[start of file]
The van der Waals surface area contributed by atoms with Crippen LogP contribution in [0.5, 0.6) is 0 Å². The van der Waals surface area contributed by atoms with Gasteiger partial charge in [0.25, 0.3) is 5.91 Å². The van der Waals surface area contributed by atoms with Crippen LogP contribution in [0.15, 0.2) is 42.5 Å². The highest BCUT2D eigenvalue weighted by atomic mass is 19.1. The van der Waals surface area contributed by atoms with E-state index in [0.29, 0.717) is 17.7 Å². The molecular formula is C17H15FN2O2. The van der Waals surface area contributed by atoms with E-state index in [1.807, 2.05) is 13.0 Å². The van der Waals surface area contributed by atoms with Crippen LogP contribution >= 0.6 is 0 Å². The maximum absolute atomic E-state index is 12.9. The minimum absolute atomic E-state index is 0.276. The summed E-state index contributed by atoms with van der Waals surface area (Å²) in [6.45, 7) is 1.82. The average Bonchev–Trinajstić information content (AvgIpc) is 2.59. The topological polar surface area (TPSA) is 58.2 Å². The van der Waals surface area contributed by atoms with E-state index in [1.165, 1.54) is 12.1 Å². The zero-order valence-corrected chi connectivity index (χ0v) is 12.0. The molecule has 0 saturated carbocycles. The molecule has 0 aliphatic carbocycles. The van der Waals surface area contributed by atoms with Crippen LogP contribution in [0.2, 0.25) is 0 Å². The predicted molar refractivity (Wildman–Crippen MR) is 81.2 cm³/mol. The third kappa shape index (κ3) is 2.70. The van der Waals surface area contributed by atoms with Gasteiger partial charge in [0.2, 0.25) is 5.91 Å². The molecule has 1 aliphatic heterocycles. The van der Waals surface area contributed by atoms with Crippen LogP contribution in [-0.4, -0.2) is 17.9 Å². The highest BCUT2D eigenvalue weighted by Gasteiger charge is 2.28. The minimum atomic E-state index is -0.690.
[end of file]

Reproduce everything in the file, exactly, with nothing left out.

The van der Waals surface area contributed by atoms with Crippen LogP contribution in [0.5, 0.6) is 0 Å². The van der Waals surface area contributed by atoms with Gasteiger partial charge in [0.25, 0.3) is 5.91 Å². The van der Waals surface area contributed by atoms with Crippen LogP contribution in [0.15, 0.2) is 42.5 Å². The highest BCUT2D eigenvalue weighted by atomic mass is 19.1. The van der Waals surface area contributed by atoms with E-state index in [0.29, 0.717) is 17.7 Å². The molecular formula is C17H15FN2O2. The van der Waals surface area contributed by atoms with E-state index in [1.807, 2.05) is 13.0 Å². The van der Waals surface area contributed by atoms with Crippen LogP contribution >= 0.6 is 0 Å². The maximum absolute atomic E-state index is 12.9. The minimum absolute atomic E-state index is 0.276. The summed E-state index contributed by atoms with van der Waals surface area (Å²) in [6.45, 7) is 1.82. The average Bonchev–Trinajstić information content (AvgIpc) is 2.59. The topological polar surface area (TPSA) is 58.2 Å². The van der Waals surface area contributed by atoms with E-state index in [1.165, 1.54) is 12.1 Å². The zero-order valence-corrected chi connectivity index (χ0v) is 12.0. The molecule has 0 saturated carbocycles. The molecule has 0 aliphatic carbocycles. The van der Waals surface area contributed by atoms with Crippen LogP contribution in [0.2, 0.25) is 0 Å². The predicted molar refractivity (Wildman–Crippen MR) is 81.2 cm³/mol. The third kappa shape index (κ3) is 2.70. The van der Waals surface area contributed by atoms with Gasteiger partial charge in [0.2, 0.25) is 5.91 Å². The molecule has 1 aliphatic heterocycles. The van der Waals surface area contributed by atoms with Crippen LogP contribution in [-0.4, -0.2) is 17.9 Å². The highest BCUT2D eigenvalue weighted by Gasteiger charge is 2.28. The minimum atomic E-state index is -0.690.